There’s a band of rock that starts on one bank of the Middle Fork of the Flathead River west of Essex. It drops down underneath the current and rises up on the other side. Colter Pence says this is her favorite stretch of the Wild and Scenic River.
"It's like you're going underneath a rainbow," Pence says, "an upside-down rainbow."
Pence is a river and trails manager on the Flathead National Forest. She says further downstream, the colorful rocks in the riverbed sparkle underwater.
"Even people who see photos on social media will know it's the three forks of the Flathead when they see that colored cobble, and that's one of the outstandingly remarkable values for the three forks of the Flathead, the geologic feature with the proterozoic belt rocks," she says.
These distinctive features may seem eternal to the dozens of people who float by each day. But a lot is changing on the Flathead River, from the number of people splashing in it to the nutrients and contaminants cycling through it.
To address these changes, the Flathead National Forest and Glacier National Park are in the very first stages of drafting a new Comprehensive River Management Plan that will guide how the two agencies work together to preserve the unique aspects of this river system into the future. In many places, they each manage one side of the same river.
They’re hosting a series of public meetings this summer to hear what people think is important in this river system and how they want to see it managed. The two agencies will begin the formal comment and plan drafting process under the National Environmental Policy Act, or NEPA, this December. The entire plan is expected by the end of 2020.
The new plan will describe the river as it is now, set goals and desired conditions, determine user capacities and create a monitoring plan that both agencies will carry out into the future.
Chris Prew, recreation program manager on the Flathead National Forest says, "We're projecting 10-15 years from now what we want to see. It's challenging to say the least."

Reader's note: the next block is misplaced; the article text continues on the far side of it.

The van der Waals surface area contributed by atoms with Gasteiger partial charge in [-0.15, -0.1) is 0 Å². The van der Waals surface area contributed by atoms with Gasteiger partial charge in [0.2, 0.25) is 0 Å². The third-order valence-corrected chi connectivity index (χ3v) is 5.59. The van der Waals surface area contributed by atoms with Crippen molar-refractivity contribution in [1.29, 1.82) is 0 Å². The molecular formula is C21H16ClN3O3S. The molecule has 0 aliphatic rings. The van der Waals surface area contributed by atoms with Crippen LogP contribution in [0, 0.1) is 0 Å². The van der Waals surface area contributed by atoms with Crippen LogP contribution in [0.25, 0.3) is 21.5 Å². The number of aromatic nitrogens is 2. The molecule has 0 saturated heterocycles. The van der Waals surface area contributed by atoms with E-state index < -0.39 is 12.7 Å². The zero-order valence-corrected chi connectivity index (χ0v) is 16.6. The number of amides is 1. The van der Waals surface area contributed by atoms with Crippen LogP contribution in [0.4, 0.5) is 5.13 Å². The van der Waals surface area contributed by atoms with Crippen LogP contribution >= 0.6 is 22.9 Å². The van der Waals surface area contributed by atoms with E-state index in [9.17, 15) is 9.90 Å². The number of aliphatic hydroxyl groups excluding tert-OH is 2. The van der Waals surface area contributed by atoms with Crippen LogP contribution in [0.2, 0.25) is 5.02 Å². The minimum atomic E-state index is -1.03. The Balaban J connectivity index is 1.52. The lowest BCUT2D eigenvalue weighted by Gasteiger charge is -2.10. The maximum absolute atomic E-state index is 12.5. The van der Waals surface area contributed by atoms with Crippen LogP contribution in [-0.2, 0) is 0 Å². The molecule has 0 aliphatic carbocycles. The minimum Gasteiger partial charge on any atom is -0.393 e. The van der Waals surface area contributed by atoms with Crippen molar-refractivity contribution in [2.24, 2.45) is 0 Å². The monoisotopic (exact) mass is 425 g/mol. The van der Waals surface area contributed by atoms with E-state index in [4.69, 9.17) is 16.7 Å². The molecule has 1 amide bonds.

Prew says a lot has changed in the four decades since the Flathead was designated Wild and Scenic, from the number of people floating the river’s three forks to the populations of threatened and endangered wildlife the original plan was meant to support.
"Bald eagles were a threatened species at the time, so our plan focused heavily on protecting bald eagle nests and the areas around nests so eagles could feed on fish uninterrupted by the public," Prew says. "Grizzly bears are potentially going to be delisted here soon. So there are some changed conditions we're trying to take into account for the next 15 years."
Rob Davies, district ranger for the Hungry Horse-Glacier View District, says how people are using the river is different, too. Along with the traditional soft-sided raft, "now we're seeing drift boats, we're seeing paddle board. All types of kayaks. The availability of watercraft in this area is really exploding."
Indigo Scott adds that the river management plan won’t only look at how humans use the river. She’s a river ranger for the Flathead National Forest. She says management plans like these are meant to preserve a range of Outstanding Remarkable Values. That’s planning talk for fish and wildlife, water quality, scenery, cultural and historic sites, even those colorful cobbles at the bottom of the riverbed.
"Sometimes recreation, because it is such a human outstandingly remarkable value, gets privileged above the others," Scott says. "We can't forget about the wildlife or geology or any other value, because we're the ones benefiting from the recreational value."
Chris Prew says there are seven outstanding remarkable values on this section of the Middle Fork between West Glacier and the confluence with the North Fork. The Flathead’s Wild and Scenic River designation covers 219 miles and includes six distinct segments. Each has its own set of values.
"What experience are we managing for? That's the million dollar question for this," Prew says.
Rob Davies says that’s what makes managing this river so challenging and unique.
"There's a lot of variety and a lot of different thoughts about how much use is enough, and how much use is too much. And it's going to be really important to understand what the public feels about that," he says.
So far this summer, the public has weighed in on water quality, wildlife and cultural sites. Mostly the managers just listen, but they’ve addressed some of the comments already. At the water quality meeting in May, landowners along the North Fork’s scenic segment said they worried no one was monitoring for E. coli that they feared was a potential byproduct from the increased number of people camping along the river. Mary Riddle, planning director for Glacier National Park, says the Park will have updated sampling data by the end of the summer.
"We'll get some baseline samples but it hasn't been sampled before to our knowledge," Riddle says.
The next public meeting is tonight (Wed. 8/29) at 6 at Flathead Valley Community College in Kalispell and will focus on fisheries. A meeting in September will cover geology and botany. Another in October will tackle recreation.